Wednesday, December 15, 2004

Filmmaker Protocol

Over the years, I've been able to talk to several filmmakers about their work. They range from the extremely famous (Kevin Smith, Wes Craven, Sam Raimi), the semi-famous (Jay Roach, Irvin Kershner, John Landis) to the relatively obscure (Jim Wynorski, Fred Dekker, Rodman Flender). Sometimes they're more than happy to talk about their films (Guillermo Del Toro), and other times, they're less friendly (Michael Crichton). And that's fine.

Not long ago, I went to a special screening of Blade: Trinity in Hollywood, and its director, David Goyer, was there to talk about the movie. Because I was a fan of the first two films in the series, I was excited and eager to talk to Goyer about them (he wrote all three). Unfortunately, Blade: Trinity was as bad as the other two were good. It failed on many levels, especially since it had the potential to be great, or at least a worthy sequel. And most of the blame must fall on its director. After all, it said, "A Film By David S. Goyer" as the credits rolled.

So, when it came time to talk to him, I was at a loss as to what to say. I heard one fan complain, and Goyer took it in stride, but I still chose to take the high road. I told him I liked the humour of the secondary characters, since Blade himself is always so sober and humourless. And I quickly changed the subject to Batman Begins, then went my way. Maybe I shouldn't have handled it that way, but that's just me.

I remember the first time it happened. The night Armageddon opened, I cajoled a bunch of people into going to it with me, and Michael Bay (the director) was there, hanging around afterward, asking people what they thought. In retrospect, I imagine he was actually trolling for groupies, looking for hot young things to get into his limo with him, but maybe not, maybe he really wanted to hear people's opinions.

Well, I really disliked Armageddon. I thought it had mediocre performances, a weak script, and absolutely terrible directing (it was as if a nearsighted epileptic had shot it hand held while having a sneezing fit). So here was its director, the man most responsible, shaking hands, accepting blowjobs, and getting feedback from his fans. What should I say? If he asks me what I thought, do I lie? Do I omit certain details of what I thought and focus on the positive?

In the end, I just told him I liked The Rock and looked forward to his next flick (which turned out to be Pearl Harbor, a film that I was one of maybe two fans worldwide). I got a bit of a razzing for not being honest or true to my principles, and maybe I deserved it. Nobody likes a hypocrite.

That wasn't my only opportunity to criticize filmmakers. Joss Whedon (the writer of Alien: Resurrection) and I spoke a bit about the fourth Alien film, but I was hesitant to ask him what went wrong and how awful I thought it was. So, I figured, why not talk about something he's proud of, like the "Buffy" show or Toy Story? As an artist myself (I've been told not to refer to myself as an aspiring artist, or an aspiring anything . . . you either are or you aren't, even if you're not paid for it), I'm sensitive to criticism, and being told that something you worked hard on sucks can't be easy, no matter how thick a skin you've developed.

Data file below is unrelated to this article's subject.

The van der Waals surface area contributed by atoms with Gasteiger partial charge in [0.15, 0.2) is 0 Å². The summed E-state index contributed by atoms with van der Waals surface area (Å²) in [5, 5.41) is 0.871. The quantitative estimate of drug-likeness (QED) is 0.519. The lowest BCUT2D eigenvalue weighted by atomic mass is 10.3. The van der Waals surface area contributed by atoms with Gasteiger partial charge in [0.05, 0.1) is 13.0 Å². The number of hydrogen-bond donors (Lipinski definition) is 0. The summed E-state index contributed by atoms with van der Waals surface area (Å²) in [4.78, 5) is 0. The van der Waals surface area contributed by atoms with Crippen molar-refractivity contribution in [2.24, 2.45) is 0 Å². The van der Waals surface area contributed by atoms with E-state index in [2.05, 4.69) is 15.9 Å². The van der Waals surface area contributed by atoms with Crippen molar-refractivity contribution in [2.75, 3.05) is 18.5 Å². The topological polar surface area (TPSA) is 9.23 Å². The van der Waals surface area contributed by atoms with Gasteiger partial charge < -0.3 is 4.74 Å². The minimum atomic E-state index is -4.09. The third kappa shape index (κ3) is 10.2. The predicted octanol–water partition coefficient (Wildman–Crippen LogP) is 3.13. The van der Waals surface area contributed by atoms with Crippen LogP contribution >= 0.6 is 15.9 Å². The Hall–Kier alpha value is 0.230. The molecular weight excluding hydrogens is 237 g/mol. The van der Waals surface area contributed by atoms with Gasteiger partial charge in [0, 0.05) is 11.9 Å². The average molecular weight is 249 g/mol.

Maybe I overcompensate because of that. When I ran into Barry Pepper, I talked to him about Saving Private Ryan, even though the first flick I thought of was Battlefield: Earth. I didn't lie and tell Jeannot Szwarc that Jaws 2 was better than Jaws 1. Hell, I even saw George Lucas once, at the American Cinematheque. Though I didn't talk to him, what might have come out of my mouth if the subject of the Prequels had come up?

But, what is the protocol? What if you honestly didn't like the movie you just saw with them or happens to be the subject of conversation? What do you do if the maker of your least favourite flick asks you if liked it? What if he just asks if you've seen it?

I don't know that there's an answer to this question. Regardless of what The Refreshments sang, what's good for you may not necessarily be what's good for me. Some fans might not have a problem telling Janusz Kaminski that Lost Souls sucked monkeyballs, or tell Roland Emmerich that you didn't go to the movies for a year after seeing his Godzilla. I suppose some artists/creators will be receptive to negative comments and some will be offended. Some might even lose their temper.

With me, I guess I'll keep doing it the way I have been. I'll focus on the positive and try not to mention what I didn't like unless they ask. I'll try to remember that all artists have off days (or off projects). Everybody misses the mark once in a while. It's like that old Spanish saying, "Aun Spielberg hizo Hook."

Rish Outfield

1 comment:

What's she thinkin'? said...

PC is playing it safe. It is just that simple. Contructive critisim is helpful, as long as it is contructive not destructive. Don't ignore your film-maker intuition, but don't piss anyone off either. Nothing an artist does ever completly sucks, it may kinda suck, or have a scent of suckage, but the creative process is still creative. It always needs fine tuning and refining. Honest input can help with that, just be gentle or you may cast your self into the pit of "you'll never work in this town again."